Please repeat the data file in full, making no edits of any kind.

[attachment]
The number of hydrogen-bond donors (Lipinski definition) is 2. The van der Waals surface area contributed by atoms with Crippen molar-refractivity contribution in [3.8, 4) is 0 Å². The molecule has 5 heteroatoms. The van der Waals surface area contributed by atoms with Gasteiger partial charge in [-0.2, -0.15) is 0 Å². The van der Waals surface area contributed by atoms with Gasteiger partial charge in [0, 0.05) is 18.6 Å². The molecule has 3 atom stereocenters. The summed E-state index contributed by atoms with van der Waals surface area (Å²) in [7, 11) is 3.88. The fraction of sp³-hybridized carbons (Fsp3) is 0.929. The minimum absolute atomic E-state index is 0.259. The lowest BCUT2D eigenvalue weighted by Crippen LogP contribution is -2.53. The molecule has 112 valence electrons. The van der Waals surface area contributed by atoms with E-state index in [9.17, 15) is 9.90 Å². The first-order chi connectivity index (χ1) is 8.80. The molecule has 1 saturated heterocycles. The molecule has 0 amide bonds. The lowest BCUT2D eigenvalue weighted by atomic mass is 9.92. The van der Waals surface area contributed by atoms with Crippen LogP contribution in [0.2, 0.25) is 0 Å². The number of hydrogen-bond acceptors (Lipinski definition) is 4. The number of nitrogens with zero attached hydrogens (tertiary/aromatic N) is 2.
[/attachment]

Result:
The number of hydrogen-bond donors (Lipinski definition) is 2. The van der Waals surface area contributed by atoms with Crippen molar-refractivity contribution in [3.8, 4) is 0 Å². The molecule has 5 heteroatoms. The van der Waals surface area contributed by atoms with Gasteiger partial charge in [-0.2, -0.15) is 0 Å². The van der Waals surface area contributed by atoms with Gasteiger partial charge in [0, 0.05) is 18.6 Å². The molecule has 3 atom stereocenters. The summed E-state index contributed by atoms with van der Waals surface area (Å²) in [7, 11) is 3.88. The fraction of sp³-hybridized carbons (Fsp3) is 0.929. The minimum absolute atomic E-state index is 0.259. The lowest BCUT2D eigenvalue weighted by Crippen LogP contribution is -2.53. The molecule has 112 valence electrons. The van der Waals surface area contributed by atoms with E-state index in [9.17, 15) is 9.90 Å². The first-order chi connectivity index (χ1) is 8.80. The molecule has 1 saturated heterocycles. The molecule has 0 amide bonds. The lowest BCUT2D eigenvalue weighted by atomic mass is 9.92. The van der Waals surface area contributed by atoms with Crippen LogP contribution in [0.2, 0.25) is 0 Å². The number of hydrogen-bond acceptors (Lipinski definition) is 4. The number of nitrogens with zero attached hydrogens (tertiary/aromatic N) is 2.